Financial reform won’t do much for economic recovery

Published 10:19 am Saturday, July 24, 2010

The newly passed financial reform legislation, commonly referred to as the Dodd-Frank bill, fails to address some of the major issues that caused the current financial crisis and will likely do nothing to speed economic recovery.

This is the biggest expansion of government over the financial sector since the Great Depression. The bill is 2,319 pages long, and will require over 243 new formal rule makings by no less than 10 federal agencies. The bill also creates a new federal agency, the Bureau of Consumer Financial Protection, which will police consumer financial products and set new standards for trading derivatives.

Creating a new agency and funding the staff increase in existing agencies will be paid for with tax dollars. Agencies have already asked for over $100 million in order to begin promulgating rules for new financial regulation, and the bill is estimated to have a total cost of over $30 billion. More federal spending while the deficit continues to rise.

In all of those pages the bill fails to deal with reform of Fannie Mae and Freddie Mac, the government-run mortgage finance companies that factored heavily into causing the “Great Recession” by issuing sub-prime and adjustable rate mortgages.

Some congressional leaders have stated that they plan to address reform of those companies in the future, but it seems strange not to address one of the root causes of the financial collapse in the most comprehensive financial reform since 1933.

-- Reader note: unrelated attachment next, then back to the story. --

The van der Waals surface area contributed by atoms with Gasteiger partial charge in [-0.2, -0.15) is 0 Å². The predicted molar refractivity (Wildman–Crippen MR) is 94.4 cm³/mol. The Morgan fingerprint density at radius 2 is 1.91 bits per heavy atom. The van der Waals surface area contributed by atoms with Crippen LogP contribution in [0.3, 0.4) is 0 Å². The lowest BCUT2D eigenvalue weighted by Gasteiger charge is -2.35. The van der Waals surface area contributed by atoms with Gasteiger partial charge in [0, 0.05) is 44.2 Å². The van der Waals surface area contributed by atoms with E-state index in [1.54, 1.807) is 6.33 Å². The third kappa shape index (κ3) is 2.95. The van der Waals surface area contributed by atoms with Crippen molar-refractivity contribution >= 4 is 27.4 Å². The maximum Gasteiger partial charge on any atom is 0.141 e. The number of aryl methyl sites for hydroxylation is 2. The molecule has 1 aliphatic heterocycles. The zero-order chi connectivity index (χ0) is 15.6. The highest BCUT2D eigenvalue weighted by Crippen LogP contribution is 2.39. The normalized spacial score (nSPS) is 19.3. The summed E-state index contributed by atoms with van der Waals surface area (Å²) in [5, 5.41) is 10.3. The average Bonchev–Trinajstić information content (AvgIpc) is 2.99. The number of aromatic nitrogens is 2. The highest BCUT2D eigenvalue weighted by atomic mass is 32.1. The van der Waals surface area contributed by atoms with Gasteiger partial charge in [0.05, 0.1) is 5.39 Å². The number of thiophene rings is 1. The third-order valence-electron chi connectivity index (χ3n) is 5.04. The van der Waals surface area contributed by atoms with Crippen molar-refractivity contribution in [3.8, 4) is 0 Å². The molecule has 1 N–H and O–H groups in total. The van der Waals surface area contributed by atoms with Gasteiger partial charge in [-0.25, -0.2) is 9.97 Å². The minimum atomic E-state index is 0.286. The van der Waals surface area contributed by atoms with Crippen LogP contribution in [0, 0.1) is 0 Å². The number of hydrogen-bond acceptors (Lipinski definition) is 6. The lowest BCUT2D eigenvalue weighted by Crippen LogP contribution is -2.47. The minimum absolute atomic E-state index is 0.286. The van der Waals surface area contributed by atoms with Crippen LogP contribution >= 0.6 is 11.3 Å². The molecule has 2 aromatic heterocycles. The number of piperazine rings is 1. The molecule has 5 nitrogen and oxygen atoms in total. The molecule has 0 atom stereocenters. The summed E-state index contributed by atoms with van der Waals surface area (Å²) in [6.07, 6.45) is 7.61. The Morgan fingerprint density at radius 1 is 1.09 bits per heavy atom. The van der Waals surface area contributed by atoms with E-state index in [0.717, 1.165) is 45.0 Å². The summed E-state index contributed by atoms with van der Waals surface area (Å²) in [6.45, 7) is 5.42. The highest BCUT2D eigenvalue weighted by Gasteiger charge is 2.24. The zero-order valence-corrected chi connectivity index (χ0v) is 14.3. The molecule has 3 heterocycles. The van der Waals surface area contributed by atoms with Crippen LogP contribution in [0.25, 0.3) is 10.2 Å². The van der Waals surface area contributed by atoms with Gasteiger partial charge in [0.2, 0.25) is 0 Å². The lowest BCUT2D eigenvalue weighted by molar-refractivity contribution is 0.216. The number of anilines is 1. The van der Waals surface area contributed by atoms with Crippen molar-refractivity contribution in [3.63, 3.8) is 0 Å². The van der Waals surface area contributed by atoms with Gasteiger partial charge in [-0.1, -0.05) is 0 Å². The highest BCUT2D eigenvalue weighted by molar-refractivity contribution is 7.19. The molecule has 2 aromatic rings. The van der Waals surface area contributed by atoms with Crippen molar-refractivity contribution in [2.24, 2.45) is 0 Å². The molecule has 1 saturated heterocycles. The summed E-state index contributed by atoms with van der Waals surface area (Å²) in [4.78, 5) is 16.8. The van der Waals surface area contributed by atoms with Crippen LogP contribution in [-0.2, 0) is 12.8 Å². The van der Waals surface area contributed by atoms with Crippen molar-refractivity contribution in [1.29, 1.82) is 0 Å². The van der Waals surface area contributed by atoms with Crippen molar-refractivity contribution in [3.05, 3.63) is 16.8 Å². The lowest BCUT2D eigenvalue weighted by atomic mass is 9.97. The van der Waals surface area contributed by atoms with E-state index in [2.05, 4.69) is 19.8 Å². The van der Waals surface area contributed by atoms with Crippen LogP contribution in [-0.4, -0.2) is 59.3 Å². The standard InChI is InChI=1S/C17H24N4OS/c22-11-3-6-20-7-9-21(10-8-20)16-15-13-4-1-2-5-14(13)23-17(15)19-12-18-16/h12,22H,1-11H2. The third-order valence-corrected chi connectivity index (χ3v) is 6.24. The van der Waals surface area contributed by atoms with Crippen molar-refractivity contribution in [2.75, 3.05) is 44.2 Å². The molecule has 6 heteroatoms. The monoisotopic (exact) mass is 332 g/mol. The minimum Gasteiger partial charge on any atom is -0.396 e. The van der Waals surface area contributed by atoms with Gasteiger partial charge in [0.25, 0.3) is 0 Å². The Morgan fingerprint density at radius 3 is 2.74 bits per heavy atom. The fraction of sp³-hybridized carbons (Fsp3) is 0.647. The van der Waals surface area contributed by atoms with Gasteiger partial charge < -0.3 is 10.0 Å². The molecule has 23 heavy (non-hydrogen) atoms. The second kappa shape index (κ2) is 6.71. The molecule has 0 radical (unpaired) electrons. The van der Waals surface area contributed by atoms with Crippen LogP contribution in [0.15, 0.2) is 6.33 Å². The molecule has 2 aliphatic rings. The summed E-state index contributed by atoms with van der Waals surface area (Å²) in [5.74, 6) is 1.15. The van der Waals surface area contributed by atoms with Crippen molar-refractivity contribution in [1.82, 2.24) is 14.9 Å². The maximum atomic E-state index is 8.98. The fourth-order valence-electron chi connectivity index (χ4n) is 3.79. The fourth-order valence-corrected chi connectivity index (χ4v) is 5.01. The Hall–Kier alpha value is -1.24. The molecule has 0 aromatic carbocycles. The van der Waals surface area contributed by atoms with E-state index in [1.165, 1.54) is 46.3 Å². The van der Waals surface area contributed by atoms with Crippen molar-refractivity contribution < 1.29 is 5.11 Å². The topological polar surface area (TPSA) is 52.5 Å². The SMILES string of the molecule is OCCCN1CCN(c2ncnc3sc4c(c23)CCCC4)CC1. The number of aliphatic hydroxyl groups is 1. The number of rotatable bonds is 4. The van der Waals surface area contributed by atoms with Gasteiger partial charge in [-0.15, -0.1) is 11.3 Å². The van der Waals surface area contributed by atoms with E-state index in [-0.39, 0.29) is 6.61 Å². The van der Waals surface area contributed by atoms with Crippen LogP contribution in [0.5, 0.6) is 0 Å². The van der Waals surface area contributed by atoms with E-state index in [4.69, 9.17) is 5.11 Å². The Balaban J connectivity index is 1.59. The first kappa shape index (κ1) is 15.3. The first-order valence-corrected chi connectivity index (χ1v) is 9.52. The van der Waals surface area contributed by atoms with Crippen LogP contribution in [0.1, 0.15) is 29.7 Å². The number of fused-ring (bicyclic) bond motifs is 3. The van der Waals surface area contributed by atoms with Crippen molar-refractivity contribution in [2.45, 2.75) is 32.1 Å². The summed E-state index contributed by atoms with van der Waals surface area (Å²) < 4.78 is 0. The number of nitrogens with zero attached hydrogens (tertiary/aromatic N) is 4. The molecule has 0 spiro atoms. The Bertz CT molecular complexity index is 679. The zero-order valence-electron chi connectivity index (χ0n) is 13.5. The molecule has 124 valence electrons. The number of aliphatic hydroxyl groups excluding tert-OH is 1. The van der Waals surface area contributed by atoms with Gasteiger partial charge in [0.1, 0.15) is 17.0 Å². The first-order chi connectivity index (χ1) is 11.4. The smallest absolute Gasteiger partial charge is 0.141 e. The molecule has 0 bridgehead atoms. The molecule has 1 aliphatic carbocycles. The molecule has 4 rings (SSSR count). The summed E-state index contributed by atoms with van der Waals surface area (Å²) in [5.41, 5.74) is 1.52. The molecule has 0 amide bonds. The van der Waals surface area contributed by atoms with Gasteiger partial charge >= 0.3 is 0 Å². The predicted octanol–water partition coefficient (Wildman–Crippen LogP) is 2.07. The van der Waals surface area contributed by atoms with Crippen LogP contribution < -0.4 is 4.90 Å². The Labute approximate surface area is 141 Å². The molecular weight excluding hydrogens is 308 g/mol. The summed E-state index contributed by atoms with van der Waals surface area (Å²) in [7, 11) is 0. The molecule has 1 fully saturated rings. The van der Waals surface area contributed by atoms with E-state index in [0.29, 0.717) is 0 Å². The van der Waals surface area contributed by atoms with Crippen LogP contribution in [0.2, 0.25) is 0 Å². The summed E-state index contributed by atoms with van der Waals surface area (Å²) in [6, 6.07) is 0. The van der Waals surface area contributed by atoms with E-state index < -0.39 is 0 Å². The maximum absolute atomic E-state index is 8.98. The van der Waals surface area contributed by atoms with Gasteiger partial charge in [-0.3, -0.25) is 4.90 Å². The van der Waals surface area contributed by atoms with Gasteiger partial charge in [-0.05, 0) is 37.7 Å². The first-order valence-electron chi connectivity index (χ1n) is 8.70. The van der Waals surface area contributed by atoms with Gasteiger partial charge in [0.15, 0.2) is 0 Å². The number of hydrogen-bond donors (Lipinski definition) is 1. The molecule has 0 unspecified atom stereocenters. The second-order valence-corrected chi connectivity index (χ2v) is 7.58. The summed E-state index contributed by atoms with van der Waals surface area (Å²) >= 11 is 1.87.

The bill also fails to address Wall Street’s central problem, another root cause of the financial collapse: systematic non-disclosure about the real worth of financial firms. Dodd-Frank does not mandate greater transparency for financial firms, and these companies will likely still be able to avoid disclosure by hiding behind claims of proprietary information.

This means that there will remain no independent way to verify, in real time, a financial firm’s assets and liabilities, leaving them vulnerable to panicky investors, fueled by a volatile mixture of rumors, facts and speculation — the same situation that led to the financial meltdown of several financial firms over the past few years.

Signing the bill into law is simply the beginning of financial reform as the financial sector will now have to take a wait-and-see approach as to what new rules will be issued by agencies, and then companies must analyze the implications of those rules on their business.

All of this uncertainty is a major reason why the economy has been so slow to rebound; businesses are uncertain about future taxes, new health care laws, and now will have to wait years to realize the full impact of this financial legislation.

This uncertainty causes a hiring freeze in the private sector, even when companies have the additional cash needed to bring on more help.

The bill basically leaves previous financial regulation laws intact, but increases officials’ discretionary power to regulate, or not regulate, the financial services industry, which is roughly the same system that was in place before this bill was passed.